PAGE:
While some studies report that higher consumption of calcium reduces and prevents the risks of colorectal cancer and ovarian cancer, others have some contradictory opinions. Some other studies reveal that children who continue to drink milk until adulthood have reduced exposure to the onset of breast cancer. Moreover, Conjugated Linoleic Acid (CLA) and calcium helps to protect the body against colon cancer.
4. Recommended for pregnant Women
Milk is a rich source of calcium, which is highly essential for pregnant women as it helps the bones of the developing foetus to form very well. However, it is worthy to note that certain milk products such as cheese or raw unpasteurised milk should be avoided by pregnant women as these can potentially harm the unborn baby or cause illnesses.
5. Muscles Building
Milk is a rich source of protein with essential amino acids that promote muscle growth and repair. Moreover, whole milk contains energy in the form of saturated fat that prevents muscle mass from being used up for energy. In a nutshell, increased milk intake helps to boost muscle mass, maintains healthy muscle and supports metabolism.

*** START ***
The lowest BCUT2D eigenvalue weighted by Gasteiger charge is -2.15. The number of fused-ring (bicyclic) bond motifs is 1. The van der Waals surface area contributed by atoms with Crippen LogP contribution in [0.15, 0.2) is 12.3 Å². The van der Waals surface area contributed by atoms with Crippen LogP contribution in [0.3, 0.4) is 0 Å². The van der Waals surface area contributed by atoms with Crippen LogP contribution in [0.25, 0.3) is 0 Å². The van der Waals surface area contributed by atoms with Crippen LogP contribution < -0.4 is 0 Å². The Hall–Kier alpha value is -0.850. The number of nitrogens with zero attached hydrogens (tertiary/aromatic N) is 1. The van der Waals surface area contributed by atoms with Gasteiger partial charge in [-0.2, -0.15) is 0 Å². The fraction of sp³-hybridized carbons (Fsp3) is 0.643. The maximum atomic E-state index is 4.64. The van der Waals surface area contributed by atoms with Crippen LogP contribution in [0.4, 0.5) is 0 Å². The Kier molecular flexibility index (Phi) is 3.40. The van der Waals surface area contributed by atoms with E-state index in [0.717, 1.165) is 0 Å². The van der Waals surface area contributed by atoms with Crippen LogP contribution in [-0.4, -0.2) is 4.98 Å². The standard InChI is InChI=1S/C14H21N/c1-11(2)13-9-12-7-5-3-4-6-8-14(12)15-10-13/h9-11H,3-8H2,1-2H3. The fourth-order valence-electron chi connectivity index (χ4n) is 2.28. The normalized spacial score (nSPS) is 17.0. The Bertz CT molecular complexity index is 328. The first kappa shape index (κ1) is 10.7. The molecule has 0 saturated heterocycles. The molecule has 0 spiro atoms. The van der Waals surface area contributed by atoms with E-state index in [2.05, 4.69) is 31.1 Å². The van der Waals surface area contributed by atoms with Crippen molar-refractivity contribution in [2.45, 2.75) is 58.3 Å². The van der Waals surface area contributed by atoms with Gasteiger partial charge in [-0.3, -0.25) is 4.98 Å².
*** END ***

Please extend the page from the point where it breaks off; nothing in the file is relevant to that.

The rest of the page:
6. Promotes Good Health
NHS England reports that milk and other dairy products like cream, cheese and yoghurt are rich sources of calcium and protein, which are needed for our bodies to function properly. While protein is required for proper growth and repair of the body tissues, calcium is highly important for keeping the teeth and bones strong.
Calcium found in dairy food products are essentially healthy for us because our body tissues tend to absorb it so easily. But it is worth knowing that milk and dairy products contain high quantity of saturated fat, which can lead to excessive energy intakes and subsequently overweight if consumed a lot. Consuming saturated fat rich diets is also a leading cause of high levels of cholesterol in the blood, which can possibly lead to stroke or heart attack.